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Any preps other than a thousand bullets and a case of canned tuna?

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  • Any preps other than a thousand bullets and a case of canned tuna?

    I've been watching these boards for a few months now, and it seems that about half the talk is how many guns and bullets we have stored, how many more can I get before they stop selling them at Walmart, and did I get that extra case of tuna while it was on sale.
    Unless there's a lot of preparation going on off-board, I think there's going to be a lot of supposedly 'prepared' people gonna be in a whole mess of hurt and panic should SHTF anytime soon. Self sustenance should be the biggest issue IMHO, should things really go bad. What happens if you do happen to get attacked, sideswiped, or somehow someone otherwise obsconds with your food? How do you plan on replenishing it? Somewhere, someone, no matter how many preps they make, maybe, just maybe, might get their provisions stolen, in the rare instance that they cant be all places on their homestead at the same time.

    True survivalists are just as much sustainers as they are defenders of their homestead. If you cant renew it, then you havent really thought thru your provision plan.

    A quick checklist to see if you've thought about:

    PROPER long term storage of canned goods

    Proper long term storage of home canned goods

    REPLACING that food storage once its used up? (self sustenance)

    Waste material: Compost toilet? Gonna go poo in the back yard?

    Water supply: Rainwater cistern? Any Rainwater cache at all? (Hope you arent poo-ing in the back yard near your water supply). Bottled water for how long? Filters? What do you do when those filters are used up?

    Lighting after the batteries and candles are used up? Renewable lighting (olive tree and compress for pressing oil for oil lamps?)? Cheap sources of lighting, like mineral oil in kerosene lamps, etc? Solar collectors?

    Heating the house, the entire house or just one room for conservation? We are a wasteful society, is it necessary to heat the entire house every night in the winter? Have you made provisions for that, or can you make do with just one room?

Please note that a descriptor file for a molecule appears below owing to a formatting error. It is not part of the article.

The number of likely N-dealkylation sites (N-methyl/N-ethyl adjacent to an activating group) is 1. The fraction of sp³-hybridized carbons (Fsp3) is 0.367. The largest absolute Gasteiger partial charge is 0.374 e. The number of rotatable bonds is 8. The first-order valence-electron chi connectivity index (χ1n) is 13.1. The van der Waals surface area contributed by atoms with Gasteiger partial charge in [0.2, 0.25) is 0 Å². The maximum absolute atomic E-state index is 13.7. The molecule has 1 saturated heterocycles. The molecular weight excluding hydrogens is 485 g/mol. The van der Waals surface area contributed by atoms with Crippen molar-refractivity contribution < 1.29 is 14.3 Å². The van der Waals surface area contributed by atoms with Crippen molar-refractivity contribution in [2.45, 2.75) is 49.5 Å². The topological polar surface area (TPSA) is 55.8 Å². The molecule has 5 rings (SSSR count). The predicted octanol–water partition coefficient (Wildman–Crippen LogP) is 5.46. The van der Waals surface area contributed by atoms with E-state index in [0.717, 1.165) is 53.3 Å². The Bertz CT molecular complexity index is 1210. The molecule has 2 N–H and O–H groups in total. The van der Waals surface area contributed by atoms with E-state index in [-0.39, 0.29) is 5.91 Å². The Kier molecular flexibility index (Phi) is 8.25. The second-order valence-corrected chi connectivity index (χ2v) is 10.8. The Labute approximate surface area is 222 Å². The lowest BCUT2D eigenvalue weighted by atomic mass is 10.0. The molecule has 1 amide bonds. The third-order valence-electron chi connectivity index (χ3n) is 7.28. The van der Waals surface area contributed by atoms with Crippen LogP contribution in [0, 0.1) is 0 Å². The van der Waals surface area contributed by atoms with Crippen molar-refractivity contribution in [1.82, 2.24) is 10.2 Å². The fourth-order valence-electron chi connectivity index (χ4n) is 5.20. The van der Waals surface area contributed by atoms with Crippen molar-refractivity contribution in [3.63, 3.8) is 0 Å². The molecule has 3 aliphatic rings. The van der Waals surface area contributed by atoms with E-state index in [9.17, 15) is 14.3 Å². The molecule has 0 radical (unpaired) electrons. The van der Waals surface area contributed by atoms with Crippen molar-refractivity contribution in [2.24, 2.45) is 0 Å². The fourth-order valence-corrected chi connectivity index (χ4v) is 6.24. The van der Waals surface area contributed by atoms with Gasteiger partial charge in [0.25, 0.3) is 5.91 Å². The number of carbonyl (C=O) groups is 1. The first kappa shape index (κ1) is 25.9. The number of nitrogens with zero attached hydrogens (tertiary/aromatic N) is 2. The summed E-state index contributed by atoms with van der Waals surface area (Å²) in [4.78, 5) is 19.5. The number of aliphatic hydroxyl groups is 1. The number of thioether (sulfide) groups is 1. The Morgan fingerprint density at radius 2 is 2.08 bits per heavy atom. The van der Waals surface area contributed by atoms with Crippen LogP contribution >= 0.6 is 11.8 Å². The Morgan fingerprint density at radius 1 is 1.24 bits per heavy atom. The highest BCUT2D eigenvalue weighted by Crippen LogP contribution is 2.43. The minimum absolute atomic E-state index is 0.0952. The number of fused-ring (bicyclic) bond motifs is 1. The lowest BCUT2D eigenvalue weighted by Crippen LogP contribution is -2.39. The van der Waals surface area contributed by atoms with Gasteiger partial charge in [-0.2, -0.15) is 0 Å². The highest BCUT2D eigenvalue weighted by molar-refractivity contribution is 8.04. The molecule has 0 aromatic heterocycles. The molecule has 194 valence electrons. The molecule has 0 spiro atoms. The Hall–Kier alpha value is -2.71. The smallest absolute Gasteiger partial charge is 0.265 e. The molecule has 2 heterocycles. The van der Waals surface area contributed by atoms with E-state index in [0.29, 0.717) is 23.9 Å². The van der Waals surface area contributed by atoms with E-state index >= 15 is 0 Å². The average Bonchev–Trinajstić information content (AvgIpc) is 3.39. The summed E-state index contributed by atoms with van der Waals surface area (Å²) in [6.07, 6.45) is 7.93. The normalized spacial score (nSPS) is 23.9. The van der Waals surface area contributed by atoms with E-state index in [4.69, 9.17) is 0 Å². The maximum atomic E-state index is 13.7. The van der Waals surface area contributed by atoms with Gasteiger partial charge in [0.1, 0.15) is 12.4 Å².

What happens if the unthinkable happens, and your ammo stash is destroyed, stolen, or otherwise made 'useless'? Can you protect yourself with a bow and arrow, and do you know how to make those arrows? (yes thats far fetched, but it may come to that sometime, if you truly believe we are almost in a SHTF situation).

    Just a few things to think about. Go ahead, laugh and ridicule the ideas. Seems some of you are invinsible just because you are you.

    Lo~
    Classic Southern defense: "But your Honor, he just NEEDED killin!

  • #2
    I have several caches around this part of Texas...food, water, ammo, and firearms in them.
    I have a BOL that is fixin' to get planted shortly.
    I'm building my chicken coops.
    I'm have enough heritage seeds to plant for years and years.
    I have skills, my wife has complimentary skills, we have stuff.

    I'm pretty GTG.

    Comment


    • #3
      Good post and hopefully a wake-up call for some. Thanks.

      Comment


      • #4
        For me the back-up stash IS the stuff I am currently able to buy at the stores or home can. As for sustaining, we are working on that as well. Purchased a hand pump for the well, poultry, fish pond, gennie, alternative heat sources, a lot of hand tools and gardening equipment, etc.

        Thankfully, gardening is not something new to us, nor is harvesting seed.

        I, personally, do not believe that one man makes an army, so we have very close friends and family who are onboard and of the same mindset. We all have skills which compliment each other and we work together very well. :)

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        • #5